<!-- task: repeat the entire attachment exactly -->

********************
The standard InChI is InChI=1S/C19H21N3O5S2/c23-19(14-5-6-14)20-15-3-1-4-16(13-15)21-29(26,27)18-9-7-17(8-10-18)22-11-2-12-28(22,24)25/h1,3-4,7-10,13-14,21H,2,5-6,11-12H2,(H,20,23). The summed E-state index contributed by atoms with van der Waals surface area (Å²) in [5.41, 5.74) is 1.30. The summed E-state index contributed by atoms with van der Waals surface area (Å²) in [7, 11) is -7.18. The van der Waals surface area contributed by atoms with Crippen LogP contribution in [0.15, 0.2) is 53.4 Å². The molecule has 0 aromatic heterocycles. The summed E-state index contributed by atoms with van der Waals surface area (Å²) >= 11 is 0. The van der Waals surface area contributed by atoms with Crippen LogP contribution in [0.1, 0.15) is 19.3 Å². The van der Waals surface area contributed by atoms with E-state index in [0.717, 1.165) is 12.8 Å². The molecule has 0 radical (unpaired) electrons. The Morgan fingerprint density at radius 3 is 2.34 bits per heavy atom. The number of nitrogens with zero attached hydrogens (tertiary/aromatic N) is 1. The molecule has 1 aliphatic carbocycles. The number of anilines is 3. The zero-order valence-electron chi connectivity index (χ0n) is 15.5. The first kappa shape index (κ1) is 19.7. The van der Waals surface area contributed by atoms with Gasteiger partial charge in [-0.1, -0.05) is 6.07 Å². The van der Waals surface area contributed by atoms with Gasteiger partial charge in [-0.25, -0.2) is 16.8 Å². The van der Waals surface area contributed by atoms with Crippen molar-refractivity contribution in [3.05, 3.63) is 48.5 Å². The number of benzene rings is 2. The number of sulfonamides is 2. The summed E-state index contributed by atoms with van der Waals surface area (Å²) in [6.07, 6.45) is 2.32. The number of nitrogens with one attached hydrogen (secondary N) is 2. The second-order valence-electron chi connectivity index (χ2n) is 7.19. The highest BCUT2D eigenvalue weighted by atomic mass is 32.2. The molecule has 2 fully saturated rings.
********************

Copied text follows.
The standard InChI is InChI=1S/C19H21N3O5S2/c23-19(14-5-6-14)20-15-3-1-4-16(13-15)21-29(26,27)18-9-7-17(8-10-18)22-11-2-12-28(22,24)25/h1,3-4,7-10,13-14,21H,2,5-6,11-12H2,(H,20,23). The summed E-state index contributed by atoms with van der Waals surface area (Å²) in [5.41, 5.74) is 1.30. The summed E-state index contributed by atoms with van der Waals surface area (Å²) in [7, 11) is -7.18. The van der Waals surface area contributed by atoms with Crippen LogP contribution in [0.15, 0.2) is 53.4 Å². The molecule has 0 aromatic heterocycles. The summed E-state index contributed by atoms with van der Waals surface area (Å²) >= 11 is 0. The van der Waals surface area contributed by atoms with Crippen LogP contribution in [0.1, 0.15) is 19.3 Å². The van der Waals surface area contributed by atoms with E-state index in [0.717, 1.165) is 12.8 Å². The molecule has 0 radical (unpaired) electrons. The Morgan fingerprint density at radius 3 is 2.34 bits per heavy atom. The number of nitrogens with zero attached hydrogens (tertiary/aromatic N) is 1. The molecule has 1 aliphatic carbocycles. The number of anilines is 3. The zero-order valence-electron chi connectivity index (χ0n) is 15.5. The first kappa shape index (κ1) is 19.7. The van der Waals surface area contributed by atoms with Gasteiger partial charge in [-0.1, -0.05) is 6.07 Å². The van der Waals surface area contributed by atoms with Gasteiger partial charge in [-0.25, -0.2) is 16.8 Å². The van der Waals surface area contributed by atoms with Crippen molar-refractivity contribution in [3.05, 3.63) is 48.5 Å². The number of benzene rings is 2. The number of sulfonamides is 2. The summed E-state index contributed by atoms with van der Waals surface area (Å²) in [6.07, 6.45) is 2.32. The number of nitrogens with one attached hydrogen (secondary N) is 2. The second-order valence-electron chi connectivity index (χ2n) is 7.19. The highest BCUT2D eigenvalue weighted by atomic mass is 32.2. The molecule has 2 fully saturated rings.